How Should the Republican Party Approach China Policy?

A ChinaFile Conversation

On Tuesday, delegates to the Republican National Convention in Cleveland, Ohio, chose Donald J. Trump as their nominee for President of the United States. We asked a range of contributors how the Republican Party should approach China policy. —The Editors


As a lame duck president in 2001, Democrat Bill Clinton successively lobbied for China’s entry into the World Trade Organization. Donald Trump has described this single political act as the worst trade deal in American history, and the following statistics certainly support that assessment: Since China joined the WTO, over 70,000 American factories have closed. Average median household income has remained stagnant. Our annual GDP growth rate has been cut to almost half its historic average. Over 20 million Americans can’t find a decent job at a decent wage. The U.S. now owes China over $2 trillion dollars.

Donald Trump’s position on trade is revolutionizing a Republican Party that has, along with Democrats like Bill and Hillary Clinton, exhibited a blind faith in a free trade ideology—even as these ideologues have turned a blind eye to China’s massive mercantilist cheating. This is a revolution because Donald Trump will no longer tolerate “free trade” that isn’t also fair trade. What does “fair trade” mean? In the context of China, it means that the People’s Republic must once and forever stop using “weapons of job destruction” to attack the U.S. manufacturing base and American workers themselves. These carefully documented weapons include illegal export subsidies, currency manipulation, intellectual property theft, and China’s rampant use of sweat shops and pollution havens.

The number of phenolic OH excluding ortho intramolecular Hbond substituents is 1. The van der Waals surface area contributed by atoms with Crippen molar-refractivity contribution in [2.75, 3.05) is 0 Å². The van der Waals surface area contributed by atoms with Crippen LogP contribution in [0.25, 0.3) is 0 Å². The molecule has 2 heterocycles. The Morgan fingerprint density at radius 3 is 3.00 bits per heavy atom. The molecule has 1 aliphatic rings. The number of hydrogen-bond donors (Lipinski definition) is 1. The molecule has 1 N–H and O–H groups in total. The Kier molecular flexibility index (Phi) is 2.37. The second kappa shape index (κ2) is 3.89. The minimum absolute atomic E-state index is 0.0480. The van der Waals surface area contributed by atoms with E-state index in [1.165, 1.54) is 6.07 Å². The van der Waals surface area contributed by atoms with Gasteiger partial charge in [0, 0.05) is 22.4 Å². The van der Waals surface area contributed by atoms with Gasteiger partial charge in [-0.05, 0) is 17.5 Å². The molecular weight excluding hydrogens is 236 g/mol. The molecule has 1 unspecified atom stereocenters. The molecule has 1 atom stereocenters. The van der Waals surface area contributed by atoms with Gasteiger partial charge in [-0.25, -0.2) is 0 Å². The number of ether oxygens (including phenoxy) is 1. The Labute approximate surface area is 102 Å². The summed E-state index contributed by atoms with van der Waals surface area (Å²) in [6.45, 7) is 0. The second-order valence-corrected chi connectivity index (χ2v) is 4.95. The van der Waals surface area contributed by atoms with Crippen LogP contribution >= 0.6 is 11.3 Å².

In addition, China also engages in “forced technology transfer” in direct contradiction to the rules of the World Trade Organization. For example, in order to participate in the Chinese market, companies such as Boeing, General Electric, General Motors, and Intel must transfer sensitive technologies that China will then use to outcompete these American rivals. On top of all these unfair mercantilist trade practices, China also engages in all manner of protectionist non-tariff barriers. Donald Trump has said loudly and clearly to both China and the American electorate that this kind of mercantilist behavior shall no longer stand. Free trade must also be fair trade, and Trump will use every policy instrument at his disposal to level the playing field, not just with China but with any country that engages in unfair trade practices.

To those who say the new Republican Party will be “protectionist,” Trump says that there is a very clear difference between defensive tariffs to shield America from cheaters and the kind of protectionism countries like China engage in. Indeed, it was the free trading Ronald Reagan who slapped defensive tariffs on a cheating Japan in the 1980s—Trump will do the same to any country that continues to cheat.

To those who say Donald Trump will start a trade war, Trump says we are already in a trade war—and it’s long past time we fought back. This undeclared trade war started in 1993 when Bill Clinton signed NAFTA and promised America 200,000 new jobs—and then we all watched as America lost over 700,000 jobs instead. And that undeclared trade war took on a whole new dimension when China began flooding our markets with its illegally subsidized exports in 2002.